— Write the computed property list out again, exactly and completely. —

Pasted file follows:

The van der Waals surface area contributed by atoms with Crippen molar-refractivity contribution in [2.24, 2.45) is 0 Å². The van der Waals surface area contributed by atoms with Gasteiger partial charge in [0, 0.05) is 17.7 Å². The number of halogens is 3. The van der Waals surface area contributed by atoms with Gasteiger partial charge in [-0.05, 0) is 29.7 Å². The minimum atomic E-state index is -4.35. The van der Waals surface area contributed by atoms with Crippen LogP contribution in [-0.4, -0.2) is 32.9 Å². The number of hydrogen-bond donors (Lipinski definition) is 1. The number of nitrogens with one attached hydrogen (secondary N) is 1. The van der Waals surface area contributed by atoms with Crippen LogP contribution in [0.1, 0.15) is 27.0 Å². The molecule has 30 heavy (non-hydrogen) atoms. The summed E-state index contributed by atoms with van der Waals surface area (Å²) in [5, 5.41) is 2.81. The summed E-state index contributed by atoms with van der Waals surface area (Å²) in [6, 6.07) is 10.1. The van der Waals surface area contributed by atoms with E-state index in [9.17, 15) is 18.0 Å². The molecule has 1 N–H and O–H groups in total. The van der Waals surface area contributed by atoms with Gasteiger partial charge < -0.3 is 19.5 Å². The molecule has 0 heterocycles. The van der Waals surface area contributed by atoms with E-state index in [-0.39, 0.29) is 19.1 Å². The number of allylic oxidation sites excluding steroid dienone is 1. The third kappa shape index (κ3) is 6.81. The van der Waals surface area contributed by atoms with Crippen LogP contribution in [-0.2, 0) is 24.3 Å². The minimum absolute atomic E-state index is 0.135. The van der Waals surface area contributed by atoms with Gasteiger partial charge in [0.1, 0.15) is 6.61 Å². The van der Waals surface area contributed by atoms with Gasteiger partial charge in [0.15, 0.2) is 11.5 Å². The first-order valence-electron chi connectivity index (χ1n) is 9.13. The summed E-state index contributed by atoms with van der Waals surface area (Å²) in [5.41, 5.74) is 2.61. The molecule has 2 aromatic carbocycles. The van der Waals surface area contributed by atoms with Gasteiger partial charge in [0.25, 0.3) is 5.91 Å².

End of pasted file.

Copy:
The van der Waals surface area contributed by atoms with Crippen molar-refractivity contribution in [2.24, 2.45) is 0 Å². The van der Waals surface area contributed by atoms with Gasteiger partial charge in [0, 0.05) is 17.7 Å². The number of halogens is 3. The van der Waals surface area contributed by atoms with Gasteiger partial charge in [-0.05, 0) is 29.7 Å². The minimum atomic E-state index is -4.35. The van der Waals surface area contributed by atoms with Crippen LogP contribution in [-0.4, -0.2) is 32.9 Å². The number of hydrogen-bond donors (Lipinski definition) is 1. The number of nitrogens with one attached hydrogen (secondary N) is 1. The van der Waals surface area contributed by atoms with Crippen LogP contribution in [0.1, 0.15) is 27.0 Å². The molecule has 30 heavy (non-hydrogen) atoms. The summed E-state index contributed by atoms with van der Waals surface area (Å²) in [5, 5.41) is 2.81. The summed E-state index contributed by atoms with van der Waals surface area (Å²) in [6, 6.07) is 10.1. The van der Waals surface area contributed by atoms with E-state index in [9.17, 15) is 18.0 Å². The molecule has 1 N–H and O–H groups in total. The van der Waals surface area contributed by atoms with Gasteiger partial charge < -0.3 is 19.5 Å². The molecule has 0 heterocycles. The van der Waals surface area contributed by atoms with E-state index in [-0.39, 0.29) is 19.1 Å². The number of allylic oxidation sites excluding steroid dienone is 1. The third kappa shape index (κ3) is 6.81. The van der Waals surface area contributed by atoms with Crippen LogP contribution in [-0.2, 0) is 24.3 Å². The minimum absolute atomic E-state index is 0.135. The van der Waals surface area contributed by atoms with Gasteiger partial charge in [0.1, 0.15) is 6.61 Å². The van der Waals surface area contributed by atoms with Gasteiger partial charge in [0.15, 0.2) is 11.5 Å². The first-order valence-electron chi connectivity index (χ1n) is 9.13. The summed E-state index contributed by atoms with van der Waals surface area (Å²) in [5.41, 5.74) is 2.61. The molecule has 2 aromatic carbocycles. The van der Waals surface area contributed by atoms with Gasteiger partial charge in [0.25, 0.3) is 5.91 Å².